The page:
Not only do COVID-19 vaccines help protect pregnant women from developing severe complications from the virus, but a growing body of evidence suggests that getting vaccinated while pregnant can help protect babies, too.
A study conducted at several New England universities and health centers found the Pfizer and Moderna vaccines to be highly effective at producing antibodies against the COVID-19 virus in pregnant and lactating women.
“Pregnant women are at higher risk for severe COVID-19 complications, so it’s exciting to see data that proves the vaccines’ efficacy for these patients,” says Dr. Monica Selander, an OB-GYN who practices at the Georgetown and Holmestown Road locations of Tidelands Health Women’s Center.
Physiological changes that occur during pregnancy can put pregnant women at higher risk for becoming severely ill with COVID-19, Dr. Selander says. Pregnancy increases stress on the body’s cardiovascular and respiratory systems. The immune system also remains in a state of flux as it creates the right environment for fetal development.
“When you combine all those factors, it means pregnant women are more likely to get severe COVID-19. That’s why it’s so important to have effective vaccines available for pregnant women, and for pregnant women to take advantage of them,” she says.
Good for newborns, too
But there’s another benefit to getting vaccinated. The study conducted in New England, which was published in the American Journal of Obstetrics and Gynecology, found COVID-19 antibodies in mothers’ umbilical cords and breastmilk. That means babies receive those antibodies from their mothers, conferring protective immunity from the virus.
Another smaller study at Washington University School of Medicine in St. Louis backs up that finding. The study found that antibodies mothers passed to babies through breastmilk remained in the baby’s body for at least 80 days following vaccination.
“The new data that’s emerging indicate maternal vaccines also help protect babies. This is extremely valuable information patients need when making decisions about vaccination,” Dr. Selander says.
Complications more likely
Meanwhile, as the pandemic has continued, researchers have continued to gather more data about the risks of COVID-19 to pregnant women and their newborns.
British researchers at the University of Oxford recently published a study in the journal JAMA Pediatrics that found COVID-19 put pregnant women and their newborns at significantly greater risk from COVID-19 than previously known.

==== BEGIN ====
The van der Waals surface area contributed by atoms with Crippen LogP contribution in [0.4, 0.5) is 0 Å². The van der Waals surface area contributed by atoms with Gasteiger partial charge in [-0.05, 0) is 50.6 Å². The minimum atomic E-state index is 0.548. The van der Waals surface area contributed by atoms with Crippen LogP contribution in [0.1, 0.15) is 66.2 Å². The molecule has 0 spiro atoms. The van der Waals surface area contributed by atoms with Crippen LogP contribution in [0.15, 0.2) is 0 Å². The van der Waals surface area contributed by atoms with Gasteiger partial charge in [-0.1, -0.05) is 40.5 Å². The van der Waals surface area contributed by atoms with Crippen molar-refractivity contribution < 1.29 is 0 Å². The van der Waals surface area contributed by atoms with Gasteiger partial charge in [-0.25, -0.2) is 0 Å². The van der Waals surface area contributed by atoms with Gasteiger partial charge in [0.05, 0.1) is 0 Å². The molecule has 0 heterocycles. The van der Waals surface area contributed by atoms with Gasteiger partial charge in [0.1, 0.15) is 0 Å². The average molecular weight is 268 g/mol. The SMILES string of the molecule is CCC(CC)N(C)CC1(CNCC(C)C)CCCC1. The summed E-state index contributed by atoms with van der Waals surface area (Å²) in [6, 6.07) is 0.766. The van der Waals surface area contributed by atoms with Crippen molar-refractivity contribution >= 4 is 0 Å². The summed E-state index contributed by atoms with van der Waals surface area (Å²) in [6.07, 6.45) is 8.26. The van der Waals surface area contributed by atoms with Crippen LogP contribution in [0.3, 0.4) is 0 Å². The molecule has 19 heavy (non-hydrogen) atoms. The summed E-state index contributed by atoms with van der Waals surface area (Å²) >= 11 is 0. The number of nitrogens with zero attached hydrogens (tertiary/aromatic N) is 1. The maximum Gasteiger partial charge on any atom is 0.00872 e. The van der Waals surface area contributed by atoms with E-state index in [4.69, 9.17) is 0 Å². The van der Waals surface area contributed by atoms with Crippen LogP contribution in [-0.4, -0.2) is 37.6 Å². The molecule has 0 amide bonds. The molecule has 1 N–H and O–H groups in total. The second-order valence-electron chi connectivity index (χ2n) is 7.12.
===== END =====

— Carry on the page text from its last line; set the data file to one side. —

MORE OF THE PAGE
The study of more than 2,100 pregnant women across 18 countries found pregnant women with COVID-19 were much more likely to experience pregnancy complications than pregnant women unaffected by COVID-19. Newborns of infected women were also at much higher risk for severe medical complications, primarily due to premature birth.
COVID-19 vaccine safe, effective
Although pregnant women weren’t included in initial COVID-19 vaccine trials, tens of thousands of pregnant women have registered with the CDC’s V-Safe vaccine monitoring program. Women who register are asked questions several times following vaccination to track outcomes.
In mid-February, the CDC said tracking done to that point “did not indicate any safety problem” among pregnant women. That means there was no difference in the rates of miscarriage, stillbirth, pregnancy complications or neonatal outcomes between historical rates and vaccinated pregnant women.
One vaccine, two people protected
Dr. Selander says some pregnant women are concerned about developing temporary, short-term symptoms such as fever following vaccination. However, there’s no indication that vaccine-related symptoms pose a risk to mother or child. Such symptoms indicate the body is responding to the vaccine by building immunity.
“Pregnant women can take Tylenol if they get the vaccine and develop a fever,” Dr. Selander says. “It’s safe to use in pregnancy and will bring down a fever.”
She says the recent studies demonstrating the safety and efficacy of the COVID-19 vaccine among pregnant women is extremely encouraging.
“With one vaccination, we can help protect two people – both mother and child,” Dr. Selander says. “That’s very powerful information we hope will reassure and encourage pregnant women to benefit from the vaccine.”
Dr. Monica Selander
OB-GYN, Tidelands Health Women's Center
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Tidelands Health OB-GYN Dr. Monica Selander offers care at Tidelands Health Women’s Center.Learn More
- Norwich University
- University of New England, College of Osteopathic Medicine
- Michigan State University
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Dr. Monica Selander
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Tidelands Health OB-GYN Dr. Monica Selander offers care at Tidelands Health Women’s Center.